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About BSchultz19

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  • Birthday 10/25/1996

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  • Reading now?
    Life of Pi by Yann Martel, Casino Royale by Ian Fleming, A Farewell to Arms by Ernest Hemingway
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  1. Read-a-thon 2018

    I have to work on Saturday, but I will definitely participate in this read-a-thon as much as I can. It's been quite some time since I've committed a whole weekend to reading.
  2. Athena's Reading List 2018

    As an American well aware of the racial issues in the country, I'm interested by this book. I read quite a bit of Picoult, but I've never heard of this one. Is it a newer release? Also, I love love love your charts and graphs because I am a nerd and they are beautiful.
  3. Schultz's Reading Log 2018

    I have been good! I am working in a research lab this summer, which has been keeping me very busy. But I like being busy so all is well. It's also nice to have a more money to spend on books I'm so glad to hear that you enjoyed Handmaid's Tale and that you enjoyed my review of Gatsby! It's such a classic book, and I'm glad that I was able to read and fully appreciate it.
  4. Schultz's Reading Log 2018

    I may post reviews of the three books I have read in the time since my last post, but I have not decided yet. This summer I am trying to get more into nonfiction books, especially history and/or politics related ones. I anticipate that this will mean I read fewer books, but I expect them to be even more meaningful than my typical reads. I will still, however, be mixing in some light fiction reads to spice things up. Very excited to get my summer reading going into full gear. I'm about halfway through The Handmaid's Tale right now and loving it.
  5. Karen.d's Reading List 2018

    I really liked your review of The Handmaids Tale. I haven't seen the tv show, but I've heard such good things about the book and the show that I bought the book. I haven not gotten to reading it yet, but your review has me wanting to do it sooner rather than later.
  6. Claire's Book List 2018

    The Hate U Give sounds interesting because the plot is intriguing, but mostly because it has such political and social relevance right now. I'm glad you thought it was good, because now I definitely want to add it to my list of books to read this year.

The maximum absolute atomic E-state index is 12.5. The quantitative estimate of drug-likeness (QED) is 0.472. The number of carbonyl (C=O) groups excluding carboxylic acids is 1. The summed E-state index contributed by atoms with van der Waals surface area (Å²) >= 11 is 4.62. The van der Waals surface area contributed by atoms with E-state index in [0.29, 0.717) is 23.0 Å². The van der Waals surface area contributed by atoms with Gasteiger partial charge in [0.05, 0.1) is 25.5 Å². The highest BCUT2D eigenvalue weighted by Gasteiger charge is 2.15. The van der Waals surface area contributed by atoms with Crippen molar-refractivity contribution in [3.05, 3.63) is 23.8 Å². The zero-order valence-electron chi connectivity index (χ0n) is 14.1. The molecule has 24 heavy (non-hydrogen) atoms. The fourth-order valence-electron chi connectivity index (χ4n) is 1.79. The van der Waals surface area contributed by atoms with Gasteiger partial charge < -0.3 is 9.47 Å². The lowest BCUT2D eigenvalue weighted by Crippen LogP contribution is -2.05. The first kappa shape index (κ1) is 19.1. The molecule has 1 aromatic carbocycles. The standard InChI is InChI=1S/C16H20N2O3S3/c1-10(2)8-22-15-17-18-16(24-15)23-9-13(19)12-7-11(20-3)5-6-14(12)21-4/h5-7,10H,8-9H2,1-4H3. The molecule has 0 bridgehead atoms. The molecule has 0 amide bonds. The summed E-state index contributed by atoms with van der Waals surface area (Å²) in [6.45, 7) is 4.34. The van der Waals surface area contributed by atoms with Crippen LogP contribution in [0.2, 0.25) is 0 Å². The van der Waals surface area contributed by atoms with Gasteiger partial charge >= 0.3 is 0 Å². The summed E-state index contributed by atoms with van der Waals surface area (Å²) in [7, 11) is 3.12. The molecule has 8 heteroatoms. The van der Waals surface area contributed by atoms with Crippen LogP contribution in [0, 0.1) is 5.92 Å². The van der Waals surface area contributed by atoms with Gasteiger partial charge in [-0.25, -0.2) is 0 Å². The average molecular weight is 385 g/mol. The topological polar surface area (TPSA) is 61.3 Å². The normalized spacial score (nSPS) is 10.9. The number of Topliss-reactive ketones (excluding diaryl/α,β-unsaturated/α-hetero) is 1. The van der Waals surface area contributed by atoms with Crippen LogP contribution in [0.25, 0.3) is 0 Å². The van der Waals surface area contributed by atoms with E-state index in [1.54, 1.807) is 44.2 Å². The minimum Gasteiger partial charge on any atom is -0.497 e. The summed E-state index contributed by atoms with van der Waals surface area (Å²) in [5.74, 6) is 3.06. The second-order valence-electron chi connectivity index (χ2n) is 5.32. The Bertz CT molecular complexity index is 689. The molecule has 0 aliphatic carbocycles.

7. New to Ebooks and confused.

    Finding the proper alternative to amazon probably depends heavily on what machine you would be reading on. If you have iphone/ipad/macbook, then I would recommend iBooks. Same goes for if you're using an android device, use the google play store to find books. If you mean that you don't know which device you should look into, I'm not sure there's a better reading only EBook reader than some of the basic kindles. Someone else may know, but the only alternative I know to a kindle is some sort of tablet, which would obviously cost a little bit more money than a simple e-reader. I suppose Barnes & Noble (if you're in the states) has the Nook, but I've never used one before so I can't say that it's much better or different than a kindle.
  8. Schultz's Reading Log 2018

    The Great Gatsby by F. Scott Fitzgerald General summary: The story is told from the perspective of Nick Carraway, who moves East and settles into a house next to Jay Gatsby's mansion. Gatsby has been smitten with Daisy for five years despite not seeing her for that long and knowing that she is married. Nick's connection to Daisy allows Gatsby to sneak back into her life. As one could imagine, things go down hill from there for everyone involved. My thoughts: This is not your average love story, and that is what makes it such a great one. I absolutely love the way that Fitzgerald writes. It flows and it's absolutely beautiful. What I think people, myself included, appreciate most about his writing is how authentic the writing is. It's a love story, but it's not frilly and it certainly isn't necessarily going to end with sunshines and rainbows. It's real and I assume that it accurately portrayed relationships and general life during that time period even better than it (still somewhat accurately) portrays current relationships and life. This novel didn't have the profound impact on me that it has on others who love it, but it was definitely a good book that I could find myself re-reading later on in life. It was short, well-written, and contained an interesting plot.
  9. Schultz's Reading Log 2018

    Why not Me? by Mindy Kahling General summary: This book was a collection of essays by Mindy Kahling. The topics of the essays varied from female body image to work to dealing with relationships, both platonic and romantic. My thoughts: This book is funny. Genuinely, genuinely funny. I can't remember a single book that made me laugh actually out loud as much as this one, or even at all. What made it even more enjoyable of a read was the fast pace. The book is separated into chapters, subchapters, and occasionally different essays within each subchapter. Despite the different subgroups, it all tied together and flowed from start to finish. The beginning of the book was definitely more light-hearted, but I enjoyed it all the way through. There was humor, truth, and inspiration. Definitely a book I would read again and again and recommend to everyone.
  10. Schultz's Reading Log 2018